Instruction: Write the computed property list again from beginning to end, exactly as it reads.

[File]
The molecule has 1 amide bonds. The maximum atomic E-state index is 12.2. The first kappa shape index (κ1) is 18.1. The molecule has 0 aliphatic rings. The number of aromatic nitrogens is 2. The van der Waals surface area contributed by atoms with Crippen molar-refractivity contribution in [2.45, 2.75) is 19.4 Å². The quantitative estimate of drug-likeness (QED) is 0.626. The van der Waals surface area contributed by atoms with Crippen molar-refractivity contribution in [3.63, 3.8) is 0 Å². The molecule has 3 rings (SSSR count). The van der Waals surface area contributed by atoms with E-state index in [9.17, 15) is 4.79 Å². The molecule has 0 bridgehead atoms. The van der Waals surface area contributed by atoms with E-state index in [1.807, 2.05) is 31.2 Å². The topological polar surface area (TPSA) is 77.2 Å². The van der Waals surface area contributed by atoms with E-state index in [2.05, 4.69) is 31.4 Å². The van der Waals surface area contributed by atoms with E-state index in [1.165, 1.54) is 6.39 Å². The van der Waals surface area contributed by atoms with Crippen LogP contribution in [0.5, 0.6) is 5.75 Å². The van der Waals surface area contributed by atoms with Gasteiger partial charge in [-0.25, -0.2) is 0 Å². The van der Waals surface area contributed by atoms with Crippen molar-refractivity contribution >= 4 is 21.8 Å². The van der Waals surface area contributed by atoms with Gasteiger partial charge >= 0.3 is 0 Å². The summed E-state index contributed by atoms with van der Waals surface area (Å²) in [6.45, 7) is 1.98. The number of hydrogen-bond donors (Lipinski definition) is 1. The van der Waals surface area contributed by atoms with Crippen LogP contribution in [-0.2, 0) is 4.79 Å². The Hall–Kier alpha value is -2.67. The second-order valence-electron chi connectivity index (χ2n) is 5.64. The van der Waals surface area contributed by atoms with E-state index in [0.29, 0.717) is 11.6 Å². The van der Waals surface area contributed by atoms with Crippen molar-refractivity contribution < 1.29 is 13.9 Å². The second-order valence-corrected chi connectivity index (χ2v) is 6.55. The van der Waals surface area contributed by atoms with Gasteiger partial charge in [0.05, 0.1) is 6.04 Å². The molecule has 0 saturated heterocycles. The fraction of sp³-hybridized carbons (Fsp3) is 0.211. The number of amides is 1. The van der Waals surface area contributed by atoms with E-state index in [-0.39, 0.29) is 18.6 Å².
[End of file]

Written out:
The molecule has 1 amide bonds. The maximum atomic E-state index is 12.2. The first kappa shape index (κ1) is 18.1. The molecule has 0 aliphatic rings. The number of aromatic nitrogens is 2. The van der Waals surface area contributed by atoms with Crippen molar-refractivity contribution in [2.45, 2.75) is 19.4 Å². The quantitative estimate of drug-likeness (QED) is 0.626. The van der Waals surface area contributed by atoms with Crippen molar-refractivity contribution in [3.63, 3.8) is 0 Å². The molecule has 3 rings (SSSR count). The van der Waals surface area contributed by atoms with E-state index in [9.17, 15) is 4.79 Å². The molecule has 0 bridgehead atoms. The van der Waals surface area contributed by atoms with E-state index in [1.807, 2.05) is 31.2 Å². The topological polar surface area (TPSA) is 77.2 Å². The van der Waals surface area contributed by atoms with E-state index in [2.05, 4.69) is 31.4 Å². The van der Waals surface area contributed by atoms with E-state index in [1.165, 1.54) is 6.39 Å². The van der Waals surface area contributed by atoms with Crippen LogP contribution in [0.5, 0.6) is 5.75 Å². The van der Waals surface area contributed by atoms with Gasteiger partial charge in [-0.25, -0.2) is 0 Å². The van der Waals surface area contributed by atoms with Crippen molar-refractivity contribution >= 4 is 21.8 Å². The van der Waals surface area contributed by atoms with Gasteiger partial charge >= 0.3 is 0 Å². The summed E-state index contributed by atoms with van der Waals surface area (Å²) in [6.45, 7) is 1.98. The number of hydrogen-bond donors (Lipinski definition) is 1. The van der Waals surface area contributed by atoms with Crippen LogP contribution in [-0.2, 0) is 4.79 Å². The Hall–Kier alpha value is -2.67. The second-order valence-electron chi connectivity index (χ2n) is 5.64. The van der Waals surface area contributed by atoms with E-state index in [0.29, 0.717) is 11.6 Å². The van der Waals surface area contributed by atoms with Crippen molar-refractivity contribution < 1.29 is 13.9 Å². The second-order valence-corrected chi connectivity index (χ2v) is 6.55. The van der Waals surface area contributed by atoms with Gasteiger partial charge in [0.05, 0.1) is 6.04 Å². The molecule has 0 saturated heterocycles. The fraction of sp³-hybridized carbons (Fsp3) is 0.211. The number of amides is 1. The van der Waals surface area contributed by atoms with E-state index in [-0.39, 0.29) is 18.6 Å².